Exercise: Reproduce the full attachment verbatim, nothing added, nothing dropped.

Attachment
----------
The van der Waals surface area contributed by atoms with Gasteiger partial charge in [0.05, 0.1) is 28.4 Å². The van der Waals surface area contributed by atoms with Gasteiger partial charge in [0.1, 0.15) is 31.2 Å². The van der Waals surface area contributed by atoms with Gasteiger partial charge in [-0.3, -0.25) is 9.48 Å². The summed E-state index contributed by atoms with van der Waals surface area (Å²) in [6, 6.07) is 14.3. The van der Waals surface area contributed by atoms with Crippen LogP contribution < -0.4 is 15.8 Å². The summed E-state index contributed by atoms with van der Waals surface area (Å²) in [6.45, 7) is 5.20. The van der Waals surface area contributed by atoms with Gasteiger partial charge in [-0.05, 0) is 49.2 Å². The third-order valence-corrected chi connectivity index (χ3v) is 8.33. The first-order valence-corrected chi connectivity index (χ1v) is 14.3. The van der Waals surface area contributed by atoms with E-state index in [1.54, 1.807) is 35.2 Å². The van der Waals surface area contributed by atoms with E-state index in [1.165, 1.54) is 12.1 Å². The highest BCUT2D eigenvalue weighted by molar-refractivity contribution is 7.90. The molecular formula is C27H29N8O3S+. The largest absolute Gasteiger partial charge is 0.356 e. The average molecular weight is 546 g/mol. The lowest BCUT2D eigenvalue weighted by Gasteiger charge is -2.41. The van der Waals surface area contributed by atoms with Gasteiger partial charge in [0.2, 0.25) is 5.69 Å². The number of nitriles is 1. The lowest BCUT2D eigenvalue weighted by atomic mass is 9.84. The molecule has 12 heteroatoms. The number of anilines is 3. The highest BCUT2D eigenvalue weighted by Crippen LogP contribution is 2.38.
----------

The van der Waals surface area contributed by atoms with Gasteiger partial charge in [0.05, 0.1) is 28.4 Å². The van der Waals surface area contributed by atoms with Gasteiger partial charge in [0.1, 0.15) is 31.2 Å². The van der Waals surface area contributed by atoms with Gasteiger partial charge in [-0.3, -0.25) is 9.48 Å². The summed E-state index contributed by atoms with van der Waals surface area (Å²) in [6, 6.07) is 14.3. The van der Waals surface area contributed by atoms with Crippen LogP contribution < -0.4 is 15.8 Å². The summed E-state index contributed by atoms with van der Waals surface area (Å²) in [6.45, 7) is 5.20. The van der Waals surface area contributed by atoms with Gasteiger partial charge in [-0.05, 0) is 49.2 Å². The third-order valence-corrected chi connectivity index (χ3v) is 8.33. The first-order valence-corrected chi connectivity index (χ1v) is 14.3. The van der Waals surface area contributed by atoms with E-state index in [1.54, 1.807) is 35.2 Å². The van der Waals surface area contributed by atoms with E-state index in [1.165, 1.54) is 12.1 Å². The highest BCUT2D eigenvalue weighted by molar-refractivity contribution is 7.90. The molecular formula is C27H29N8O3S+. The largest absolute Gasteiger partial charge is 0.356 e. The average molecular weight is 546 g/mol. The lowest BCUT2D eigenvalue weighted by Gasteiger charge is -2.41. The van der Waals surface area contributed by atoms with Gasteiger partial charge in [0.2, 0.25) is 5.69 Å². The number of nitriles is 1. The lowest BCUT2D eigenvalue weighted by atomic mass is 9.84. The molecule has 12 heteroatoms. The number of anilines is 3. The highest BCUT2D eigenvalue weighted by Crippen LogP contribution is 2.38.